Kate said...

Chris M,

I think it's easy to forget the influence of setting - we're so much products of our society and environment it's invisible unless we do something dramatic like move to another country.

One of the things that was truly eye-opening for me in understanding Eastern Europe in the mid to late 15th century was reading short biographies of the prominent people of the time. Every single one of them was a hostage of some sort when young, all of them with a high likelihood of being killed if their relatives misbehaved. Such an environment does not a stable political situation make.

Kate said...


I'm inclined to agree there. I have the anthology and the mirror duology, and can't read those any more either.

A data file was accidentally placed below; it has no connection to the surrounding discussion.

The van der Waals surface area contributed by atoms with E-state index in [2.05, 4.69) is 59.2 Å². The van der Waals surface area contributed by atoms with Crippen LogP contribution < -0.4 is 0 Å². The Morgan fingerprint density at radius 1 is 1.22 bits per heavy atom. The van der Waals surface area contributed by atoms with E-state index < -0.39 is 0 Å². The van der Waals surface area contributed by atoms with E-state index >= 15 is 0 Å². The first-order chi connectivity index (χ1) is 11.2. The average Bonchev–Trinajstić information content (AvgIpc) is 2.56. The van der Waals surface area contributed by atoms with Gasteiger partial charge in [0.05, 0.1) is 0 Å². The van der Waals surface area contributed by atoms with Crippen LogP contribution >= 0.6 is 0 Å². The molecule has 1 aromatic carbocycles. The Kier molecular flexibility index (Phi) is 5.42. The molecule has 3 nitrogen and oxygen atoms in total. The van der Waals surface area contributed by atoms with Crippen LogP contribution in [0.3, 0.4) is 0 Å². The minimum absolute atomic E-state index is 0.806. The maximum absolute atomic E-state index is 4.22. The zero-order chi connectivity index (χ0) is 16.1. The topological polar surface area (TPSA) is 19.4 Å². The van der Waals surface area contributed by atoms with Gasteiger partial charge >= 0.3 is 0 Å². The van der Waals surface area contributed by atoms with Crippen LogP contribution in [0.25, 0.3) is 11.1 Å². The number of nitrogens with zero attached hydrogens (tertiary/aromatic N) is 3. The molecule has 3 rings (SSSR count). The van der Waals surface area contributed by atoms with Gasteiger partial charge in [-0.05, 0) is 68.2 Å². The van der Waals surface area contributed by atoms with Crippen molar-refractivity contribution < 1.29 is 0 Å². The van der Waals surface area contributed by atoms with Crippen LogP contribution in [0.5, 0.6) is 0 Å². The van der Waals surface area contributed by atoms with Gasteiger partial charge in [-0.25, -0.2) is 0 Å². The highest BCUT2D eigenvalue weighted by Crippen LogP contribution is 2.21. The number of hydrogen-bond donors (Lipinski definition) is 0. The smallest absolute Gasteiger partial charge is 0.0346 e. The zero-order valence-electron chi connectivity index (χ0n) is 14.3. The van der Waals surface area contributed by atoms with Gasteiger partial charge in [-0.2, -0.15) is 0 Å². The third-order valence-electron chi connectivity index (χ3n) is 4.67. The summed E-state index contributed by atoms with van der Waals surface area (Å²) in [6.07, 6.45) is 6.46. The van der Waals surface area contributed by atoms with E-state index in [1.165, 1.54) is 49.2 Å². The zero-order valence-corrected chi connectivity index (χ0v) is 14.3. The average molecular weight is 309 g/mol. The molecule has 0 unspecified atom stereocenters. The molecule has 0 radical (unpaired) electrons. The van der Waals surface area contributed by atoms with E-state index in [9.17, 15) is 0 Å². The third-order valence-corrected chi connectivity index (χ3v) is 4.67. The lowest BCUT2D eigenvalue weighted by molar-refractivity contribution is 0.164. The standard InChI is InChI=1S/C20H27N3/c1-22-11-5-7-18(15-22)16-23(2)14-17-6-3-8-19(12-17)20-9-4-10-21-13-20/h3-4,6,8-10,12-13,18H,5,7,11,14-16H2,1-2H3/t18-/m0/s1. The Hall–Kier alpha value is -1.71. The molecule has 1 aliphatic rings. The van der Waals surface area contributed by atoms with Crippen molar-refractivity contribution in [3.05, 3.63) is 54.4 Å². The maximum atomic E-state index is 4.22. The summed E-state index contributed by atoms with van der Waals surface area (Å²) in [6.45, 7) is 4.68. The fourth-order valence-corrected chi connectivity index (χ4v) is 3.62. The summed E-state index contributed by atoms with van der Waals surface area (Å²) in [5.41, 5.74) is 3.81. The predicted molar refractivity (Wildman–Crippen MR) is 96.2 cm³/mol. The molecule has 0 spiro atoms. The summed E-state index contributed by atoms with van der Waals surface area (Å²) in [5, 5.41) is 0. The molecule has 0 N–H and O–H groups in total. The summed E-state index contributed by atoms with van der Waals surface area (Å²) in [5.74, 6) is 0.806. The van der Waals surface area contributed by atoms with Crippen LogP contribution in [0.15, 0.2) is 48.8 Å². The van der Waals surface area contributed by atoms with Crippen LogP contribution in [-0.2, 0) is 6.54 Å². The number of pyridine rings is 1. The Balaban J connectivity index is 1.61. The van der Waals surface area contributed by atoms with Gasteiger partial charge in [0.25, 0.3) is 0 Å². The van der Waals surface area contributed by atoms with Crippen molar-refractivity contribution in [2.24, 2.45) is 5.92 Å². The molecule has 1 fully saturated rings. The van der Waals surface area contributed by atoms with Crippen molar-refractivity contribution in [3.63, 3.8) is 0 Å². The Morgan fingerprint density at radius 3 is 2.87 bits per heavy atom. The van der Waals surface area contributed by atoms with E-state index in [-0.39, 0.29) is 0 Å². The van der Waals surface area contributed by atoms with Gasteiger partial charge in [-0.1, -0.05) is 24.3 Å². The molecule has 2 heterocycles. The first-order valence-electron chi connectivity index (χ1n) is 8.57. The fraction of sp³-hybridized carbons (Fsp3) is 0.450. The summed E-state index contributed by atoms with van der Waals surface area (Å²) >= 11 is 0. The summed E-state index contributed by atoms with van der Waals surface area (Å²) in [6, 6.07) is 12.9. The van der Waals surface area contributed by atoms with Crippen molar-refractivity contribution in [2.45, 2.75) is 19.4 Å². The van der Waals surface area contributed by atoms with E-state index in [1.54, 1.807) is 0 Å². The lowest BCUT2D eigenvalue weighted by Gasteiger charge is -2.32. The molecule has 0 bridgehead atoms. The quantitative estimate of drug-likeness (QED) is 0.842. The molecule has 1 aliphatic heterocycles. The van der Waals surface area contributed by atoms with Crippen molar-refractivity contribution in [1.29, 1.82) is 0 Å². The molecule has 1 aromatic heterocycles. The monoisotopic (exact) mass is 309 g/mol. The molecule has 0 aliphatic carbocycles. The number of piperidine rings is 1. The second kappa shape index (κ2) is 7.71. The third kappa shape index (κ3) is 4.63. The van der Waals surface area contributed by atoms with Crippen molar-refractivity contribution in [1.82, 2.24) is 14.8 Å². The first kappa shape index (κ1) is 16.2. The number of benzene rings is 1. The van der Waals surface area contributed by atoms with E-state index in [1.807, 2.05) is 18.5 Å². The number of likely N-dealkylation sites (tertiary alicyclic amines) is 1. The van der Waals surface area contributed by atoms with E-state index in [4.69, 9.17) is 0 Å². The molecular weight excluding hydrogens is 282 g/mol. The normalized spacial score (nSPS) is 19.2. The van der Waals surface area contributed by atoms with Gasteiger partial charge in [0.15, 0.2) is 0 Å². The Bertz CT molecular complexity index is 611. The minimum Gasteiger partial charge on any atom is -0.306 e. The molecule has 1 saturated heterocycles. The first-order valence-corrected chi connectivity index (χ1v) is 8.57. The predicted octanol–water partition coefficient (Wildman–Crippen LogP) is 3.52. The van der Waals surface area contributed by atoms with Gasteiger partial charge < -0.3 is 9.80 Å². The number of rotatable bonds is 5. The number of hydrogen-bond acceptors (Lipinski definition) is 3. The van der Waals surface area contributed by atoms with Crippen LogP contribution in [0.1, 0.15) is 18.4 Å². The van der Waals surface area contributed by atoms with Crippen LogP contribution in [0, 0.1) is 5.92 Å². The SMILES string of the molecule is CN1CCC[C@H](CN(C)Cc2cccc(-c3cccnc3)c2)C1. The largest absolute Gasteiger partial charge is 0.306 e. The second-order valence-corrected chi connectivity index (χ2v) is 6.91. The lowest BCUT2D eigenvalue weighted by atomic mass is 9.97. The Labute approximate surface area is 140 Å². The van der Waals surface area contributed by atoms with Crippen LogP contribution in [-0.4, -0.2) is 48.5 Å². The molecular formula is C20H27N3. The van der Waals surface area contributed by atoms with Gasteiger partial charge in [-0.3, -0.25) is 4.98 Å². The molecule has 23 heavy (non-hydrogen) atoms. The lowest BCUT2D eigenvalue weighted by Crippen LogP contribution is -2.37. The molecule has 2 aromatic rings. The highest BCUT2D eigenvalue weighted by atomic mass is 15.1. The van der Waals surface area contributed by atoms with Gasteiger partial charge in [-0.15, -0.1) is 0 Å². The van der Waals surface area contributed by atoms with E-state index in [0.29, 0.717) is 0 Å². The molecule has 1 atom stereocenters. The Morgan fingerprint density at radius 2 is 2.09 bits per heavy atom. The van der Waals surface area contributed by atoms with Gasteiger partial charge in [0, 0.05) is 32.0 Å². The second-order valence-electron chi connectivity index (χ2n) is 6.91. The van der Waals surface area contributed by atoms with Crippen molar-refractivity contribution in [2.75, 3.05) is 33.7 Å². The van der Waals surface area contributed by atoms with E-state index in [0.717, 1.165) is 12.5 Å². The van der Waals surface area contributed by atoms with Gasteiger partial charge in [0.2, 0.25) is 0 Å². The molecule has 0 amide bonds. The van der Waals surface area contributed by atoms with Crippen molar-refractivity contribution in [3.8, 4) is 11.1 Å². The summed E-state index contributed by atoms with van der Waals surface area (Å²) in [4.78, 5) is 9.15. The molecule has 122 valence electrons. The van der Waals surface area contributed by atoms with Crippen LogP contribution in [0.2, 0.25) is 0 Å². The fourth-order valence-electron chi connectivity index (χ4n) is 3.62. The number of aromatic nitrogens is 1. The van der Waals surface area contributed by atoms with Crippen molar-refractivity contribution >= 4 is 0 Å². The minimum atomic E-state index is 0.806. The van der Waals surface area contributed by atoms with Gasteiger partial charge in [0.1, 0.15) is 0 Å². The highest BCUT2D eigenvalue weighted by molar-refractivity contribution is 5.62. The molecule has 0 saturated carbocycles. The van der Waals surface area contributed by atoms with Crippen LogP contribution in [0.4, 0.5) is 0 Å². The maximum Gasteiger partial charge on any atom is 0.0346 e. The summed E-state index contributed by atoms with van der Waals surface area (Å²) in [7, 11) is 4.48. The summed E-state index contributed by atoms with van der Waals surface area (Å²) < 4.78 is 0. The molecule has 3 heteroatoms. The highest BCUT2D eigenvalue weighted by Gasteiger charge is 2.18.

Donaldson is brilliant with fractured (forget flawed, his characters are mostly broken in many ways and held together by pure stubbornness, I think) characters in worlds where you might maybe catch a glimmer of hope if you look in the right direction and squint.

Kate said...


YES! Elizabeth Batholdy is brilliantly realized - I can understand everything she does and see how in the same situation I might well do the same. And yeah, that IS worrying.

You don't need to fear the stupid part, though :) Keeping up with the mad Aussies will keep your wits good and sharp.

You ARE coming to Worldcon, right? I've got my hotel room booked, just need to get the flights (waiting on the tax return for that one).

Dave Freer said...

"You ARE coming to Worldcon, right? I've got my hotel room booked, just need to get the flights (waiting on the tax return for that one)."